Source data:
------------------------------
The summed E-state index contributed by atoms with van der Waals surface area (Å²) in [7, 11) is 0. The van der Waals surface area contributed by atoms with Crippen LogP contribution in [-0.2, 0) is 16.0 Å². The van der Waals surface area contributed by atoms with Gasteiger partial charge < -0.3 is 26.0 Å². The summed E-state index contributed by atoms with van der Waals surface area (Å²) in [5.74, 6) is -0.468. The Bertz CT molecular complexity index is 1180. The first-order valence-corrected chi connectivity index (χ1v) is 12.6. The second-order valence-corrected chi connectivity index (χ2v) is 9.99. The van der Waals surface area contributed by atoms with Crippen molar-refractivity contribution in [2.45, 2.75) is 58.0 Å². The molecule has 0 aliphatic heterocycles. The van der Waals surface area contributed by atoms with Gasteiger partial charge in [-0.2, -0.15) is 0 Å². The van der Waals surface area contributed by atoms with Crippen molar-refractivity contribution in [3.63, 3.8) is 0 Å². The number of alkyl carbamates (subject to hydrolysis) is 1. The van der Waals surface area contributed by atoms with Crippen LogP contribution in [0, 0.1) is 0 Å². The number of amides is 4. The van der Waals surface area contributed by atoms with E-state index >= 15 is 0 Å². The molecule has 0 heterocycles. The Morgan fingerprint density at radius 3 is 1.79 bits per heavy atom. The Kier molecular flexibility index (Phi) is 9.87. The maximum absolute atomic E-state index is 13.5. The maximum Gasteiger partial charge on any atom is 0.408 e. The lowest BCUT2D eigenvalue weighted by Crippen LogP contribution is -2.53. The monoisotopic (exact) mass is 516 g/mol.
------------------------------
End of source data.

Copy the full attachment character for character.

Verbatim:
The summed E-state index contributed by atoms with van der Waals surface area (Å²) in [7, 11) is 0. The van der Waals surface area contributed by atoms with Crippen LogP contribution in [-0.2, 0) is 16.0 Å². The van der Waals surface area contributed by atoms with Gasteiger partial charge < -0.3 is 26.0 Å². The summed E-state index contributed by atoms with van der Waals surface area (Å²) in [5.74, 6) is -0.468. The Bertz CT molecular complexity index is 1180. The first-order valence-corrected chi connectivity index (χ1v) is 12.6. The second-order valence-corrected chi connectivity index (χ2v) is 9.99. The van der Waals surface area contributed by atoms with Crippen molar-refractivity contribution in [2.45, 2.75) is 58.0 Å². The molecule has 0 aliphatic heterocycles. The van der Waals surface area contributed by atoms with Gasteiger partial charge in [-0.2, -0.15) is 0 Å². The van der Waals surface area contributed by atoms with Crippen molar-refractivity contribution in [3.63, 3.8) is 0 Å². The number of alkyl carbamates (subject to hydrolysis) is 1. The van der Waals surface area contributed by atoms with Crippen LogP contribution in [0, 0.1) is 0 Å². The number of amides is 4. The van der Waals surface area contributed by atoms with E-state index >= 15 is 0 Å². The molecule has 0 heterocycles. The Morgan fingerprint density at radius 3 is 1.79 bits per heavy atom. The Kier molecular flexibility index (Phi) is 9.87. The maximum absolute atomic E-state index is 13.5. The maximum Gasteiger partial charge on any atom is 0.408 e. The lowest BCUT2D eigenvalue weighted by Crippen LogP contribution is -2.53. The monoisotopic (exact) mass is 516 g/mol.